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See Music by mDecks Music

mDecks Music, the developers of Tessitura Pro and Politonus, have released See Music. This is a new trainer app intended to teach sight reading. See Music looks like a pretty comprehensive package.

See Music iTunes Description:

"See Music" is a complete sight reading training method for musicians, music students and teachers.
Now you can master your sight reading skills with this extensive app. Whichever your instrument (or instruments), "See Music" will take your playing and sight reading skills to the next level.

"See Music" composes melodic or rhythmic pieces of music at your level and keep track of your progress to help you improve your reading skills in no time. It includes all instruments which makes it the ideal practice tool for band, choir and orchestra students alike.

"See Music" will challenge your reading skills and give you feedback on your performance in real time. "See Music" will listen to you and give you a complete performance report with rhythmic and pitch accuracy, missed notes and all the relevant information you'll need to improve your playing.

INSTRUMENTS INCLUDED IN SEE MUSIC
"See Music" allows you to work on 6 instruments at the same time (great for doublings and multi-instrument players)
Flute, Oboe, Clarinet, Bass Clarinet, Bassoon, Alto Sax, Tenor Sax, Baritone Sax, French Horn, Trumpet, Trombone, Tuba, Euphonium, Violin, Viola, Cello (all 3 clefs), Bass, Piano (Treble and Bass), Guitar, Soprano Voice, Alto Voice, Tenor Voice, Bass Voice and Recorder.
February 08, 2018  | person_outline Tim Webb
This looks like a decent app, one which will give a lot of reading material for a slim price. I would like to get a preview of how well the AI composer creates exercises that actually sound like melodies vs random grouping of notes. However, the developer’s educational stature is diminished from comments in the video of “keys with four accidentals or less”, when an accidental is any note which is not in the key signature. This is nerdy observation, but I feel it is important to use terms correctly in an educational context. I still might buy the app though.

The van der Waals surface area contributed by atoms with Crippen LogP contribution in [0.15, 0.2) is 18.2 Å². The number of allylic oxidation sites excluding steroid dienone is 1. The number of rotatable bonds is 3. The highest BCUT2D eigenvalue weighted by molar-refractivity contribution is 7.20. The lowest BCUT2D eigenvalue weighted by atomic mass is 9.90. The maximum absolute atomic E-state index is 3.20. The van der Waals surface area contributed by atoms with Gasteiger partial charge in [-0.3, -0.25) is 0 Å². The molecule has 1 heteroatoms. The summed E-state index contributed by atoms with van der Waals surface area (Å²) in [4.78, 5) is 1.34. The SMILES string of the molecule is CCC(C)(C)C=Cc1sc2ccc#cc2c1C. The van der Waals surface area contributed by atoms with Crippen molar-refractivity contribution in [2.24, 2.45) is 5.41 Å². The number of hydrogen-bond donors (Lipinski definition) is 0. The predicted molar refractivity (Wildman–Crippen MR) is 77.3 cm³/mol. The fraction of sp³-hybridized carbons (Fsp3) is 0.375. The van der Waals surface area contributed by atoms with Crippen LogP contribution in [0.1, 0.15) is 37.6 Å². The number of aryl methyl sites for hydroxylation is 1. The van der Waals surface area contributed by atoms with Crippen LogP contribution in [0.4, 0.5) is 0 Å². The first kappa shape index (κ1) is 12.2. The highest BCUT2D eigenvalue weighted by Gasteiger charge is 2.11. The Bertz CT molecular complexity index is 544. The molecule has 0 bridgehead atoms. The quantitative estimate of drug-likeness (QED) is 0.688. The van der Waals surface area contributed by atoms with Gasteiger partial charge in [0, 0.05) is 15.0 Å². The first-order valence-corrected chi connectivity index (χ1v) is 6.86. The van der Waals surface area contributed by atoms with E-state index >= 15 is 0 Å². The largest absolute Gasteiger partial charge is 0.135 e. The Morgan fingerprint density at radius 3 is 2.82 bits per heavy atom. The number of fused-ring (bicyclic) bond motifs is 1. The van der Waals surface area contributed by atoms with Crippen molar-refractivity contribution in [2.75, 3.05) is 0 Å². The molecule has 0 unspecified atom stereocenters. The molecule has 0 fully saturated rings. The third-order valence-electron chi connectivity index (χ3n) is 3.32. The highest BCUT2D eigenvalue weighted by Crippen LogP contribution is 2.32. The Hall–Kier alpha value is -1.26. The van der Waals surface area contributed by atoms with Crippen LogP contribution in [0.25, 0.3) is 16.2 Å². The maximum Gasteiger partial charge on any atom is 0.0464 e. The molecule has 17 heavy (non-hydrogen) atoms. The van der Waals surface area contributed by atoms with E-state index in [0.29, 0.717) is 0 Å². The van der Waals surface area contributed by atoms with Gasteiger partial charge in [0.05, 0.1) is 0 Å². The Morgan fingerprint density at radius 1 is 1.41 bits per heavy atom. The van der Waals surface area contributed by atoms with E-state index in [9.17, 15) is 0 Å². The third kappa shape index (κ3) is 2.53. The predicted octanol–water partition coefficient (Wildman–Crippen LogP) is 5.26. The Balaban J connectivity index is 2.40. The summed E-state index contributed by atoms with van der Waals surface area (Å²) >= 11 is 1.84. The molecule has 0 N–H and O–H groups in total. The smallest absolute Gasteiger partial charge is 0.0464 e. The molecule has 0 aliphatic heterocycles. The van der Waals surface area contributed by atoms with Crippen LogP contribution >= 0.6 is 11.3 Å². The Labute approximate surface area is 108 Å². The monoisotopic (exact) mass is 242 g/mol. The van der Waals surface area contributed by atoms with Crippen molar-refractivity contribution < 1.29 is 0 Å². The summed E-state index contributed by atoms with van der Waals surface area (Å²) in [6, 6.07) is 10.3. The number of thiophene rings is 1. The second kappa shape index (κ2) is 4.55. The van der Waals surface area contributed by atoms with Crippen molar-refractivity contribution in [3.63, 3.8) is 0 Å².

February 09, 2018  | favorite_border Laarz
For the price, it seems like a fair feature set. I wouldn't expect it to generate useable melodies at that price. The functionality of testing your sight-reading, especially for a beginner level, seems pretty useful, and I don't know of other apps that do this-- especially for a range of instruments.

I agree about the loss of "cred" for incorrectly using the "accidentals" term. But that is easily fixed by re-recording the voice over (and fixing calling Time-Signature "key-signature") Not nit-picking though, it's a good introductory video, typos notwithstanding.

There didn't appear to be a setting for having an exercise in a key signature with accidentals. There also didn't appear to be a rhythm setting that included ties. I would like to know if it is really recording my performances or just "listening", but it doesn't say whether it keeps storing those recordings, or if it just uses it for analysis and deletes it after. I don't need an app keeping that kind of garbage on my iPad.

He said something to the effect of, "if you can read in 4/4, 3/4, 6/8, 5/8 and 7/8, you can sight-read anything." .... hmm. Fortunately, there are a few other good apps for advanced rhythm reading. I use Tenuto for my students who are learning their clef, and I also use Rhythm Sight Reading Trainer, which is quite good. Rhythm Lab is worth a look, as well. Ultimate Rhythm Coach has some nice features and some challenging material in there.
February 09, 2018  | favorite_border stub
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